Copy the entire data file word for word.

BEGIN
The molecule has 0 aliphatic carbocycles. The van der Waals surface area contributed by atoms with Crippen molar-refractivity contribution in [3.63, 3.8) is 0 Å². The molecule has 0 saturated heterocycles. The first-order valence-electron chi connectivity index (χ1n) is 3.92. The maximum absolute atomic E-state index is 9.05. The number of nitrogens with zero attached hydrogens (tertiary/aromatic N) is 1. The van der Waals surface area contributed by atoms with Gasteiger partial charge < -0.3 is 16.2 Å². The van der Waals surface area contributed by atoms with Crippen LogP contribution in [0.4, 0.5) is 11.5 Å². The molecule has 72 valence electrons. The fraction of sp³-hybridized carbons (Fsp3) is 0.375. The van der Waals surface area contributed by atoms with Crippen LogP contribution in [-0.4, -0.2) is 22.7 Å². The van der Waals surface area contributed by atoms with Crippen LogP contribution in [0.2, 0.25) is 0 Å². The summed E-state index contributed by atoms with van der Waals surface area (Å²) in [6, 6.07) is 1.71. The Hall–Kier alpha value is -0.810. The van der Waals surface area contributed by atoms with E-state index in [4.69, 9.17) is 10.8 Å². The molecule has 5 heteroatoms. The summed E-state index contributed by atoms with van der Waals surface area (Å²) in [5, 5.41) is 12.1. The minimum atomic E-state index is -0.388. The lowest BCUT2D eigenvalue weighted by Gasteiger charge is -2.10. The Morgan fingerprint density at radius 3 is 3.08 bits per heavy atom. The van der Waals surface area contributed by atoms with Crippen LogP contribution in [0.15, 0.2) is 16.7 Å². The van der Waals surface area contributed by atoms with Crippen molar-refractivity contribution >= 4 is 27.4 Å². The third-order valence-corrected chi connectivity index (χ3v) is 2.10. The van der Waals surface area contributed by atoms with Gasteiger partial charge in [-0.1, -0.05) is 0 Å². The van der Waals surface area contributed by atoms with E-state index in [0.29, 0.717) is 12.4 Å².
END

The molecule has 0 aliphatic carbocycles. The van der Waals surface area contributed by atoms with Crippen molar-refractivity contribution in [3.63, 3.8) is 0 Å². The molecule has 0 saturated heterocycles. The first-order valence-electron chi connectivity index (χ1n) is 3.92. The maximum absolute atomic E-state index is 9.05. The number of nitrogens with zero attached hydrogens (tertiary/aromatic N) is 1. The van der Waals surface area contributed by atoms with Gasteiger partial charge < -0.3 is 16.2 Å². The van der Waals surface area contributed by atoms with Crippen LogP contribution in [0.4, 0.5) is 11.5 Å². The molecule has 72 valence electrons. The fraction of sp³-hybridized carbons (Fsp3) is 0.375. The van der Waals surface area contributed by atoms with Crippen LogP contribution in [-0.4, -0.2) is 22.7 Å². The van der Waals surface area contributed by atoms with Crippen LogP contribution in [0.2, 0.25) is 0 Å². The summed E-state index contributed by atoms with van der Waals surface area (Å²) in [6, 6.07) is 1.71. The Hall–Kier alpha value is -0.810. The van der Waals surface area contributed by atoms with E-state index in [4.69, 9.17) is 10.8 Å². The molecule has 5 heteroatoms. The summed E-state index contributed by atoms with van der Waals surface area (Å²) in [5, 5.41) is 12.1. The minimum atomic E-state index is -0.388. The lowest BCUT2D eigenvalue weighted by Gasteiger charge is -2.10. The Morgan fingerprint density at radius 3 is 3.08 bits per heavy atom. The van der Waals surface area contributed by atoms with Crippen LogP contribution in [0.15, 0.2) is 16.7 Å². The van der Waals surface area contributed by atoms with Crippen molar-refractivity contribution >= 4 is 27.4 Å². The third-order valence-corrected chi connectivity index (χ3v) is 2.10. The van der Waals surface area contributed by atoms with Gasteiger partial charge in [-0.1, -0.05) is 0 Å². The van der Waals surface area contributed by atoms with E-state index in [0.29, 0.717) is 12.4 Å².